It should be acknowledged that the Soviet law of master and servant with its declared care of the working mothers proved to be absolutely unfit under the altered conditions.
Back in the Soviet times, when the state was the only employer, the status of a woman could have been to some extent regulated. It was possible, for instance, to adopt a joint resolution of the Central Committee of the Communist Party, the Presidium of the Supreme Soviet of the USSR, the Council of Ministers and the All-Union Central Council of Trade Unions and to oblige heads of enterprises, agencies and organisations to employ a fixed number of women. It was also possible to give orders to assign women to a certain number of leading positions. In the market economy, no decree will make an owner of private business take on an unwanted worker. It is exactly a woman with her numerous privileges, leaves and days off whom employers view as an unprofitable worker.
Pursuing such a policy that would make creation of jobs for women beneficial and profitable for employers appears to be the only way of improving women's status on the labour market. In this field, legislation should transform from protectionist (actually, repressive) with regard to women into the legislation boosting employment of women and encouraging equal involvement of both parents in child care.
On the level of laws and regulations, such mechanisms for the protection of women's rights in the labour sphere should be introduced: the establishment of tax benefits for enterprises with employees with a limited competitiveness; giving loans on favourable conditions for the establishment of productions for women; conclusion of profitable contracts by the state with the employees who will commit themselves to giving jobs to women that are most likely to be suffering from their rights' infringement in the employment area. This category includes, first of all, women of pre-retirement age, pregnant, handicapped, single women and mothers of large families, women who have been unemployed for a long period of time, as well as those released from prison.
Another effective way of raising women's competitiveness in the labour market is to raise their educational level and teach occupations to them that are in demand on the market.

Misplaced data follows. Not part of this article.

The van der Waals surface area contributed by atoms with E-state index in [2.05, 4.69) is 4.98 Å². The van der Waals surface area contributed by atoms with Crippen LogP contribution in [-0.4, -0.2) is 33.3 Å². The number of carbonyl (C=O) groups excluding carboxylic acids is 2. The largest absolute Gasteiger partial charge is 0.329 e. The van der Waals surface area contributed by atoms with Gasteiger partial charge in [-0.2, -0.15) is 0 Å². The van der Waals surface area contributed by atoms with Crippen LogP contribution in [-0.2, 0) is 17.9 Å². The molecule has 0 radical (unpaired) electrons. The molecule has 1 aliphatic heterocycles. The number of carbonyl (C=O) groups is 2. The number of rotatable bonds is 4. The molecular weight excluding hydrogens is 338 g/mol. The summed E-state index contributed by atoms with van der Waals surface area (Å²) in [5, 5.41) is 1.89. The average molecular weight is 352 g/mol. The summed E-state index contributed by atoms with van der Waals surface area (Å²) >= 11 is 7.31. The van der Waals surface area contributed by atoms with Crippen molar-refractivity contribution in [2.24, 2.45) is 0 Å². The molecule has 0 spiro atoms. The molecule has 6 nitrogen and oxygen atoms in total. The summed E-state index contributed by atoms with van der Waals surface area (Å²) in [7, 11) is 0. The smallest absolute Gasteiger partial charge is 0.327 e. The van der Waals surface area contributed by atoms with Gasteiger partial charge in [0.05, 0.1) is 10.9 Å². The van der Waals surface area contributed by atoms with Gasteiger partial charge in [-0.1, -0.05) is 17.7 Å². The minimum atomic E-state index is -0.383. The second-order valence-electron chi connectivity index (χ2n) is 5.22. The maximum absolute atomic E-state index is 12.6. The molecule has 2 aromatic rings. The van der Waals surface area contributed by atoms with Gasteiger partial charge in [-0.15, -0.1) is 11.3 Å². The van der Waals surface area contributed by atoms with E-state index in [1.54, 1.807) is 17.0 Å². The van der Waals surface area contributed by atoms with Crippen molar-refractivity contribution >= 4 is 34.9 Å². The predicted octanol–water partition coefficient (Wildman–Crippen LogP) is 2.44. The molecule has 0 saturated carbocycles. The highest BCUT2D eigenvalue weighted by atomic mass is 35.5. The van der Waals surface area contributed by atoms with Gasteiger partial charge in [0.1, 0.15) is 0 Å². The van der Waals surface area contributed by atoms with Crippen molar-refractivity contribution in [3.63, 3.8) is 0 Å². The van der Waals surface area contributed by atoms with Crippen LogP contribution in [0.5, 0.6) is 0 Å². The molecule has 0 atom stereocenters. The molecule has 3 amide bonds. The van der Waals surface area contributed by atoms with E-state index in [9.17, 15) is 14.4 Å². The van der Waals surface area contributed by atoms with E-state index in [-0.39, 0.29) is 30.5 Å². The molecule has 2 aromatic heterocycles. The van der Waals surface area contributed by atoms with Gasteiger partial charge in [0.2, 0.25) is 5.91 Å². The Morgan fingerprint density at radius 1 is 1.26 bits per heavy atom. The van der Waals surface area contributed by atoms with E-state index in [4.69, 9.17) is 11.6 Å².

The development of entrepreneurial activity could become a considerable breakthrough in the resolution of the women's employment problem.
Patriarchal stereotypes limit the sphere of female activity to the family, whereas involvement of women in public production is not only a desirable, but also indispensable condition for its normal functioning. For a modern woman to be able to solve equally with men the problems of financial well- being of the family, a husband should take on part of the problems associated with a child upbringing and establishment of a comfortable family atmosphere.
Obviously, the whole society is suffering much from its reestablishment of patriarchal stereotypes on all levels, including the legislation (as follows from the above facts). It would be logical to assume that patriarchal stereotypes also affect the structure of the state budget, in which particularly "female" spheres of activity - education, health care - turned out to be the most deprived in terms of funding. Concurrently, allocation of funds for the "male" activity - state machinery, force structures - is a priority and a constantly increasing one. It is the private sphere (where women are given place) that is subordinate to the public sphere - to the area of man's domain.
Despite the fact that women have proved that they can work in the law-enforcement agencies (police) as good as men, they are still prohibited to enter the educational establishments of the Ministry of Interior.
Yet, life is altering out-of-date views. Only ten years ago it was hard to imagine that 50% of all judges' positions would be taken by women. The share of women working in the investigating agencies is also approaching this level. However, the process of assigning women to prestigious and well paid positions is at a very slow pace, breaking through a great many groundless bans and restrictions.
Of course, it is na?ve to anticipate that the situation will change right away after a relevant law is adopted. To be sure, legislation plays a certain role in regulating the life of society, however, it would be a big mistake to overestimate its effect on the traditional models of human social conduct.
A very prospective direction of the real support and protection of the family is considered pursuing of the state policy providing incentives for the establishment of different family businesses, attracting all family members to joint entrepreneurial activity and establishment of farms. Aside from resolution of financial problems, it will make it possible to bring together all family members, improve their understanding and to bring up children in the course of work.
Being a certain structural unit of society, the family has such features that are not and cannot be inherent in the other entities of social relations - separate citizens, agencies, and the state. However, no law acknowledges the family as an independent entity, although it is long since the necessity to confirm its legal status has matured. Adoption of a relevant law should be accompanied by a considered mechanism of its implementation, the back up of a female status in the family, not opposing men and women, but rather their consolidating for the common responsibility for the family well-being and upbringing of children.
A worthy life in the law-governed democratic society can be built only by joint effort of free and equal individuals - men and women respecting and supporting each other, in like manner requiring mutual love and care.
1 Constitution of the Republic of Belarus, Minsk, 1997.
2 Y. V. Melnikova, "Politicheskiye prava zhenshchin i ikh realizatsiya v Belarusi", Problemy constitutsionalizma, Vol. 2 - Gender issues in the legal sphere, p. 57.
3 G. F. Shershenevich